Effective January 1, 2020, Rhode Island will regulate virtual currency under its money transmission laws.
Forty-nine states and the District of Columbia regulate money transmission. Almost all of those jurisdictions have different definitions and exemptions that determine whether their laws apply to certain businesses or activities. The result is a complex, patchwork regulatory landscape. Further complicating the issue is the question of whether virtual currency is considered money or monetary value for purposes of current state money transmitter laws.
States have started to answer this question. Through official guidance, regulatory agency opinion letters, and/or legislation, states are clarifying whether their laws apply to the sale, exchange or transfer of virtual currency. On July 15, Rhode Island’s governor signed House Bill 5847, which clarifies that certain virtual currency business activities will be subject to the state’s money transmitter regime. The measure also adds provisions to the current law related to currency transmissions and licensing requirements.
What Activity Is Regulated?
The bill generally requires a person engaging in “currency transmission” for a fee or other consideration to be licensed with the state. “Currency transmission” explicitly includes “maintaining control of virtual currency or transactions in virtual currency on behalf of others.” The bill provides several exemptions from licensure requirements, including for persons using virtual currency for personal, family or household purposes.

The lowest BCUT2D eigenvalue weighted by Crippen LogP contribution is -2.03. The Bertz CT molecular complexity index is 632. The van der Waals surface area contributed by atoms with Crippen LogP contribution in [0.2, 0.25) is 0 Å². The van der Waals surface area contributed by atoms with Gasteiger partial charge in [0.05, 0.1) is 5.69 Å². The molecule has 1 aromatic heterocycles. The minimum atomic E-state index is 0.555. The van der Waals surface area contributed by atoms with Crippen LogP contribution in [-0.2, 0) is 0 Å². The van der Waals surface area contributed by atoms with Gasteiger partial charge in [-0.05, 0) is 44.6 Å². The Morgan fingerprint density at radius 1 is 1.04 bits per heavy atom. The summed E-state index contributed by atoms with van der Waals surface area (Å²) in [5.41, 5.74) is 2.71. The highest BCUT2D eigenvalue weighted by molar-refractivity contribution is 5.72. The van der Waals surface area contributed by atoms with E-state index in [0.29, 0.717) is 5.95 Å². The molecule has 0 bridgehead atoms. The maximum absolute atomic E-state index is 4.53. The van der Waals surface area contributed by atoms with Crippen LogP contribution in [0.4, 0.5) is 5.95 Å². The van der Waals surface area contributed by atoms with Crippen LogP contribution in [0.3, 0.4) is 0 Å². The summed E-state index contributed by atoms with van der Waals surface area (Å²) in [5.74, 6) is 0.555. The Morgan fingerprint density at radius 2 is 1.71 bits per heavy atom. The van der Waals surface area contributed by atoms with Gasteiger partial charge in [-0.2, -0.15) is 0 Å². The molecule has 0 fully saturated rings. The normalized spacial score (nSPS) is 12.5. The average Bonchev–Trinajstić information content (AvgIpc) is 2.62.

For purposes of the bill, virtual currency means “a digital representation of value that: (A)[i]s used as a medium of exchange, unit of account, or store of value; and (B) [i]s not legal tender, whether or not denominated in legal tender.” The definition excludes:
- rewards or affinity program value that cannot be taken from or exchanged with the merchant for “legal tender, bank credit or virtual currency;”
- digital representations of value used within online games;
- “[n]ative digital token used in a proprietary blockchain service platform;” and
- gift certificates, gift cards, and general-use prepaid cards.
The bill requires licensees engaging in virtual currency business activities to provide certain specified disclosures to residents. Further, licensees must create and maintain certain compliance programs, including business continuity and disaster recovery programs, anti-fraud programs, anti money-laundering programs and information and operational security programs.